"in an effort to pressure Tehran to halt its suspected nuclear weapons program. The British announced the first measures, declaring they would cut off all financial ties with Iranian banks to stem the flow of funds for its nuclear and ballistic missile programs."
Although Haaretz reported this wee additional morsel about slightly more selective US sanctions :
"One U.S. official told ABC that Iran’s Central Bank and oil and gas sector would not be targeted in this new round of sanctions out of fear that these measures would lead to increased oil prices, and damage to the U.S economy."
also borne out in the NYTimes

Meanwhile, back in Canada, Iranian banksters connected to Iran's Revolutionary Guards have been quietly salting it away and settling down in their million-dollar mansions in Toronto and Montreal (italics mine):
A recent example is the former head of Iran's Melli and Sepah Banks, Mahmoud Reza Khavari, who acquired Canadian citizenship under questionable circumstances and then fled this October to his multi-million-dollar Toronto mansion following a $2.6 billion embezzlement scandal in Iran. 
Khavari has ties to Ahmadinejad, currently engaged in a bitter power struggle against the Islamic Republic's Supreme Leader, Ayatollah Khamenei. The banks he led are blacklisted by the UN Security Council and the U.S. government for supporting Iran's efforts to acquire nuclear and ballistic missile technology. The banks are also closely linked to Iran's Revolutionary Guard Corps.
More.  More.  More.  More

Well the important thing here is to beggar Iran for the benefit of Israel, nukes or no nukes, right?

"Remember," said former Chief of the Strategic Planning Division of the Israeli Defense Forces Shlomo Brom  in October 2004 referring to 25 years of almost constant "Iran nearly has the bomb!"alarums :
"the Iranians are always five to seven years from the bomb. Time passes but they’re always five to seven years from the bomb."
For an exhaustive list of fear-mongering about Iran's imminent nukes beginning in 1984, see Wide Asleep in America : The Phantom Menace (h/t Pogge)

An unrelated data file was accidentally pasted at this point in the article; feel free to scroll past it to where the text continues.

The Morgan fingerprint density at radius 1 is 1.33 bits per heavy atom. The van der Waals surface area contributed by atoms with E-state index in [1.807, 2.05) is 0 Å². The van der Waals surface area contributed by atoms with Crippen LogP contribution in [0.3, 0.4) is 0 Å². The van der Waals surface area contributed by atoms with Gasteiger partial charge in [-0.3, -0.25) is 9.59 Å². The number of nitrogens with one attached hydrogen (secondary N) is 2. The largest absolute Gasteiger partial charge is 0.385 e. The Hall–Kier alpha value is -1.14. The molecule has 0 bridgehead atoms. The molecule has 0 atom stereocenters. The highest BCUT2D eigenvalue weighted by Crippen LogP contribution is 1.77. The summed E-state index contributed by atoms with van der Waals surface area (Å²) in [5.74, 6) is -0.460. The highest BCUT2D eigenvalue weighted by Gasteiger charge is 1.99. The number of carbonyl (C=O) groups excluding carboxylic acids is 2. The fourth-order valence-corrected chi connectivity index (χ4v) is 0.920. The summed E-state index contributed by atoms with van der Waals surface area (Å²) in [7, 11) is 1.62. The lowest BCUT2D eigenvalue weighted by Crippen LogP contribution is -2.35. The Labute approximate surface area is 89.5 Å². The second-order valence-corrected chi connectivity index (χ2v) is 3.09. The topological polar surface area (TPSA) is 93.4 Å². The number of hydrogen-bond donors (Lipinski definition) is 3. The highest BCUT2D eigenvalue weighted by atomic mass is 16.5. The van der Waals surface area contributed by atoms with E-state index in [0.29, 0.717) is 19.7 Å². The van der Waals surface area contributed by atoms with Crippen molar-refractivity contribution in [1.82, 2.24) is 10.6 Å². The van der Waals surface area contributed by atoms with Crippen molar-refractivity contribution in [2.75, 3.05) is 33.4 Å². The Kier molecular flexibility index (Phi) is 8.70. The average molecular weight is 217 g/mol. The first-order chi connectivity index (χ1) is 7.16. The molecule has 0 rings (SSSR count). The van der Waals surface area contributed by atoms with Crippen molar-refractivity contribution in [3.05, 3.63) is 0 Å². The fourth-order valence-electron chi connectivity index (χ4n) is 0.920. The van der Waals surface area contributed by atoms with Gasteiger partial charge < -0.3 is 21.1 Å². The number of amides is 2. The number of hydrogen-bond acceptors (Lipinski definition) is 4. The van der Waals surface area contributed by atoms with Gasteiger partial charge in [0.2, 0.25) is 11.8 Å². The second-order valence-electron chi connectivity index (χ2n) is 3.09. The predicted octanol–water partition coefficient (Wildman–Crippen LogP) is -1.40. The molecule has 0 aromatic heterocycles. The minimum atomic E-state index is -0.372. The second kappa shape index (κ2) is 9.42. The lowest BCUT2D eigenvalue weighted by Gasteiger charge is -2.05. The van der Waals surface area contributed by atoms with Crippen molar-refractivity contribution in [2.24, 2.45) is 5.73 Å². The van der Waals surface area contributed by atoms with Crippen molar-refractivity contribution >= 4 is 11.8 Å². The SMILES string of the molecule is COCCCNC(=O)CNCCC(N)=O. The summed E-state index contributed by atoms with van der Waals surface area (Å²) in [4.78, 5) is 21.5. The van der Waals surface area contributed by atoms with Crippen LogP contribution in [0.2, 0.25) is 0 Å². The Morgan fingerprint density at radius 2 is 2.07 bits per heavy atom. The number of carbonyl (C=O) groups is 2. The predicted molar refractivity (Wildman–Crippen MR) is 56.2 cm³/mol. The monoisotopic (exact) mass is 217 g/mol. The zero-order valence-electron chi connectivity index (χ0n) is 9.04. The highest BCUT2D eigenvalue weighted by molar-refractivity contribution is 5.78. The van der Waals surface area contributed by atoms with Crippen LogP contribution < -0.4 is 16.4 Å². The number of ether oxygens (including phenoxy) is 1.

Saturday, November 19, 2011

Trying to stop OWS with pepper spray : FAIL

As appalling as the first few seconds of this video are - UC Davis Police Lt. John Pike casually walking along a line of seated students and pepper-spraying them point blank in the face - it's worth watching to the end to see how brilliantly the students handle it.

Human microphone :
"Mike check ...  mike check .... We are willing ... to give you a brief moment ... of peace ... so that you may take your weapons ... and our friends ... and go. ... Please do not return ... We are giving you a moment of peace ... We are giving you a moment of peace ... You can go ... and we will not follow you ... You can go you can go you can go you can go you can go you can go ....."
And after a brief show of waving their paintguns about and shaking up their pepper spray cans ... the police retreat. Score one for #Occupy.

Later, UC Davis Police Chief Annette Spicuzza explained the pepper-spraying of the row of seated students was necessary because the police were afraid for their own personal safety :
"There was no way out of that circle," Spicuzza said. "They were cutting officers off from their support. It's a very volatile situation."
Sure it was :

Another angle showing the open expanse of lawn behind Lt. John Pike that so alarmed the "encircled" police    officers.

Up here in BC, that's known locally as the 'stapler defence'. 

Monday Update : Police Chief Spicuzza, Lt. Pike and one other pepperspraying police officer placed on administrative leave. 
Statements from the university chancellor and this from the president of the University of the California system : 
"The time has come to take strong action to recommit to the ideal of peaceful protest."

More : Dr. Dawg .  Let Freedom Rain


Wednesday, November 16, 2011

Steve makes an eminent domain funny

Actual Harper quote : "I remain optimistic that the project will eventually go ahead because it makes eminent sense."

I'm surprised that TransCanada's forays into eminent domain -  a corporations' state-sanctioned right to expropriate private property for the public good - and you're not fooling us with that jobs, jobs, jobs crap, btw - has not made more of a splash with the property rights crowd up here. It certainly was the key to opposition to the pipeline south of the border.

A Canadian company (sic) has been threatening to confiscate private land from South Dakota to the Gulf of Mexico, and is already suing many who have refused to allow the Keystone XL pipeline on their property even though the controversial project has yet to receive federal approval.
 While it is impossible to say how many cases are working their way through the legal system, in addition to the 56 Texas and South Dakota cases, TransCanada acknowledges it has sent “Dear Owner” letters to dozens of families in Nebraska.
Here is one such letter, sent back in April to Nebraska landowner Randy Thompson from the TransCanada office in Houston, Texas.